The story | Peter Foster in The Telegraph reports on the troubles Britain is having “rolling over” up to 40 existing EU free trade deals for the Brexit transition. The hope had been Britain could simply replicate the deals, but several countries, most notably South Korea, look set to demand fresh concessions. [ Telegraph]

The takeaway | This could be a big problem. There’s not a lot of spare capacity in Whitehall to handle vast new sets of negotiations. If the EU doesn’t step in to help the UK, then any transition period could end up being far less soft for businesses than intended.


The story | A leading think tank, EY Item Club, has revised its UK growth estimates for both 2017 and 2018. It reckons Britain grew 1.8 per cent in 2017, which is better than expected, and moved its 2018 forecast up from 1.4 per cent to 1.7 per cent. [ Telegraph]

Why it matters | These aren’t the official figures, but they give a good indication of what those will be. The news will likely be greeted by ironic shouts of “despite Brexit” from Brexiteers, as well as an exasperated “we haven’t left yet” from Remainers. It does matter politically however. The more economic good news there is, the less effective warnings of a “catastrophic” Brexit become.


The story | The number of foreign applicants for places at British universities has hit 100,000 for the first time. This included an increase in applicants from the EU. [ Telegraph]

Telegraph Take | Pick up a copy of The Guardian and you’ll see this story as “a last minute rush before Brexit closes the door”. More likely, considering the sharp rebound after last year’s dramatic fall in EU applicants, is that worst of the fear mongering has passed and that European students are now confident once again of being able to complete their studies at Britain’s world-leading universities unmolested.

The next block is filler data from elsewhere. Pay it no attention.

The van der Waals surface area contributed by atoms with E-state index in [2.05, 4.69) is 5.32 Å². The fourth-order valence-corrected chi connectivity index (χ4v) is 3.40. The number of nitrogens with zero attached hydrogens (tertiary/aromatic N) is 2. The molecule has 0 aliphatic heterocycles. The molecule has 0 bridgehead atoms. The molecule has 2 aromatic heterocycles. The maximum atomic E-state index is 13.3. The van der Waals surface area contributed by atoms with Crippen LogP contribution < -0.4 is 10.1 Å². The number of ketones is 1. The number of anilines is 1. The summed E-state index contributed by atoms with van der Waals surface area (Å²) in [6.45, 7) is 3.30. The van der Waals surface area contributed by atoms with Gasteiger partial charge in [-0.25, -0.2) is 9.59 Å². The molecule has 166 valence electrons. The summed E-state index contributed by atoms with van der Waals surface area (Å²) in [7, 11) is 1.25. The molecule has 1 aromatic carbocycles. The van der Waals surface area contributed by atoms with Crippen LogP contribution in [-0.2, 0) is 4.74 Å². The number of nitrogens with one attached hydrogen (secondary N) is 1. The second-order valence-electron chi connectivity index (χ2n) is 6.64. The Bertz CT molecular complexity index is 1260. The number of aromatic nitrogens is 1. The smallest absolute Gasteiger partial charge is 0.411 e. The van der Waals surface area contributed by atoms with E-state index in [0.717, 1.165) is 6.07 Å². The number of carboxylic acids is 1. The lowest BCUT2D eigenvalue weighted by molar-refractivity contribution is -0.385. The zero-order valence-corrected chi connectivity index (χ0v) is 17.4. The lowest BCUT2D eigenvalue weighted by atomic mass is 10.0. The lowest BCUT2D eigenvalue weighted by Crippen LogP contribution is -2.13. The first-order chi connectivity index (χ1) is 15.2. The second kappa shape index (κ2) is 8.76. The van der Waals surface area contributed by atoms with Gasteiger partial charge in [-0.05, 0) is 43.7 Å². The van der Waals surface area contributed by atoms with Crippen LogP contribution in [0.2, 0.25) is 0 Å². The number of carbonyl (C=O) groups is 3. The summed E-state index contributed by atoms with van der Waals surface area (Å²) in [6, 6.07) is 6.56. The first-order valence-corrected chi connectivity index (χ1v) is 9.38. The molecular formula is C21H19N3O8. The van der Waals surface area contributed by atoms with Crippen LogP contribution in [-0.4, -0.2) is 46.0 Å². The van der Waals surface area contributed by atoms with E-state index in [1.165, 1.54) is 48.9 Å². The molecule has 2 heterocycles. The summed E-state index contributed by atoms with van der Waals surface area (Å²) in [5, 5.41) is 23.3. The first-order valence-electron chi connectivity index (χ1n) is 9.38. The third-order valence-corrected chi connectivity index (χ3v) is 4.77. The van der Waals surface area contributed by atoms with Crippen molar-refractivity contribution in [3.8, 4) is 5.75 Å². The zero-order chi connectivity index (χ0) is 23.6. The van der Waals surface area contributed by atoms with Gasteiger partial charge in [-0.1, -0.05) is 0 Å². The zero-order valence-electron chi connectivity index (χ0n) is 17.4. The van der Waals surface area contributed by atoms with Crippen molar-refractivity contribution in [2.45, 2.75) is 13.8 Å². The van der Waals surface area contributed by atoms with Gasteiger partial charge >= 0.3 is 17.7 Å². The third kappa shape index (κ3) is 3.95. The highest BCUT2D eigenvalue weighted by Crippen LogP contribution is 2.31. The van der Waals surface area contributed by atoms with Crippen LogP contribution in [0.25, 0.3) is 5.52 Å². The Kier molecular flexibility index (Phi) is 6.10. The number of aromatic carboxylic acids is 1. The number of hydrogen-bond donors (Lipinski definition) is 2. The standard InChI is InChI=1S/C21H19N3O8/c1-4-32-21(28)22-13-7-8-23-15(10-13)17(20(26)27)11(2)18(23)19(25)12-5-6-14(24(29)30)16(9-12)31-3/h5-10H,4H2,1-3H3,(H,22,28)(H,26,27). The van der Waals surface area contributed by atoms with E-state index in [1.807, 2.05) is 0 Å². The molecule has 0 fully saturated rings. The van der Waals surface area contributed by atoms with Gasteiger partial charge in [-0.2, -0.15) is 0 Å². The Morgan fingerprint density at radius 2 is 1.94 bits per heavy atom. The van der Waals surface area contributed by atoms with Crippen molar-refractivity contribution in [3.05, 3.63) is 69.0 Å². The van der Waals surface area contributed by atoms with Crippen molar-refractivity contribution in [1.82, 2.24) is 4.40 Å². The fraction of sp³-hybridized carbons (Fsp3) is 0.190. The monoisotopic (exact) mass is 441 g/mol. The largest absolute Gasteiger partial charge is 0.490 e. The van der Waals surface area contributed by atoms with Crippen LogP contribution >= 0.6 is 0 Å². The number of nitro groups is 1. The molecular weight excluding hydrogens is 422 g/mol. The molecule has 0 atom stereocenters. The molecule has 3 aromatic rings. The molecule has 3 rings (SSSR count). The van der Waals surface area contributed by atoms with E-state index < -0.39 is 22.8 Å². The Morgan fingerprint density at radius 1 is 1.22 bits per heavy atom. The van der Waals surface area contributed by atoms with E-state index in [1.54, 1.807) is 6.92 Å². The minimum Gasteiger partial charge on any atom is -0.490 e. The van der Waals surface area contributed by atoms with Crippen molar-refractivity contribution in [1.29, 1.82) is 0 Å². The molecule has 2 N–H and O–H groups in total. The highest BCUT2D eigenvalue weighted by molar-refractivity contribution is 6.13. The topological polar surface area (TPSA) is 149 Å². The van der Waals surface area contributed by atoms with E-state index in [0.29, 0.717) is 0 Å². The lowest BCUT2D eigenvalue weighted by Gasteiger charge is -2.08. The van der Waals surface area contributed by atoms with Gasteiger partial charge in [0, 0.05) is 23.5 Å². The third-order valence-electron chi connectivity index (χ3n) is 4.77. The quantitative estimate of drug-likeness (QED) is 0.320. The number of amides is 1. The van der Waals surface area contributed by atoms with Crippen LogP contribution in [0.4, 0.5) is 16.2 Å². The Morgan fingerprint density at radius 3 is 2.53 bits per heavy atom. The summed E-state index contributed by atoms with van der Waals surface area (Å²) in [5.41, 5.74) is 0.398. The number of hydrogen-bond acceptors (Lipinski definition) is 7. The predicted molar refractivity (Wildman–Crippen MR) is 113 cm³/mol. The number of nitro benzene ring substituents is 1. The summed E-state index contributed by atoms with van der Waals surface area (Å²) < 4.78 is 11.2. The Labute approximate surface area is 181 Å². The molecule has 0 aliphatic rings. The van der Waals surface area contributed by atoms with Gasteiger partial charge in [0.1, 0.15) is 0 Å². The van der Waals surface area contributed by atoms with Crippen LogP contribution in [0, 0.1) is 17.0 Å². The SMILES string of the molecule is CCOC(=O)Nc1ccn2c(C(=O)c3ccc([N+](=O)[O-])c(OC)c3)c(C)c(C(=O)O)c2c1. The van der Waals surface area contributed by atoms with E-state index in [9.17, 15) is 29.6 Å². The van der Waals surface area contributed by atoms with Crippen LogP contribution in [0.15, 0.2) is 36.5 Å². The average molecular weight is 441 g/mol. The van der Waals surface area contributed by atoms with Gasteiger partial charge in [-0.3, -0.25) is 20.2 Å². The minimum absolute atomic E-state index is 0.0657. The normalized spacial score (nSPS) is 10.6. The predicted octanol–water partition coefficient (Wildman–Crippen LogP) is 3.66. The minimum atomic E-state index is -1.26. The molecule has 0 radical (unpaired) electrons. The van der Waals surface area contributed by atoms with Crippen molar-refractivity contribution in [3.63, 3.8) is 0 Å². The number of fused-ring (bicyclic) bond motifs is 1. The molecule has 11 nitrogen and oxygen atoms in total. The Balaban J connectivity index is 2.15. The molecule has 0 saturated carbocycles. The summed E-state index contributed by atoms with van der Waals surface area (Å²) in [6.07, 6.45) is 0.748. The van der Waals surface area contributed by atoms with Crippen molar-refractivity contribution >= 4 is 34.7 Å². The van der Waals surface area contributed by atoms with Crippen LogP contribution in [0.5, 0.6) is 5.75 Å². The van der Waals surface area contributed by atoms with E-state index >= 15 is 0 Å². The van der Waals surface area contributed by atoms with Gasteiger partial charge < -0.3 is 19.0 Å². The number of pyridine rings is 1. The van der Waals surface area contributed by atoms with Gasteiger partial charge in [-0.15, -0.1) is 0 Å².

What the papers say

What’s the story | It’s all about this week’s EU negotiations. It’s not the biggest item on all the front pages, but, with the exception of The Guardian, its on the front of all the qualities. 

Why | This isn’t quite “set piece” politics, but its near enough that the story can’t be ignored. This week could set the tone for the next few months, so everyone is just a little excited or nervous.

Briton’s have little faith in the UK’s negotiating skills

By Patrick Scott

Michel Barnier – the EU’s chief negotiator – is in London today to meet with David Davis ahead of the next round of Brexit talks in Brussels. Given the bruising nature of previous rounds Davis will no doubt be hoping that some British hospitality will ingratiate him with his counterpart. 

The British public certainly think that the government has significant ground to make up in its efforts to extricate the UK from the EU on favourable terms. YouGov’s tracker on whether the government are handling negotiations well or badly currently stands at a net score of -32. 

Granted, this is an improvement on the -43 score from early December last year, but David Davis will be desperate to seize the initiative ahead of the first talks of 2018.

And finally… Matt’s life

Matt Pritchett for The Telegraph

On this day in 2013, MPs prepared to vote on the legalisation of gay marriage the day after then Energy Secretary Chris Huhne had resigned over a scandal that would eventually see him jailed. Huhne’s wife had lied about being the driver of a speeding car so that her husband could escape a driving ban. 

Article Source : http://www.telegraph.co.uk/news/2018/02/05/front-bench-crunch-week-may-can-get-breakthrough-needs-survive/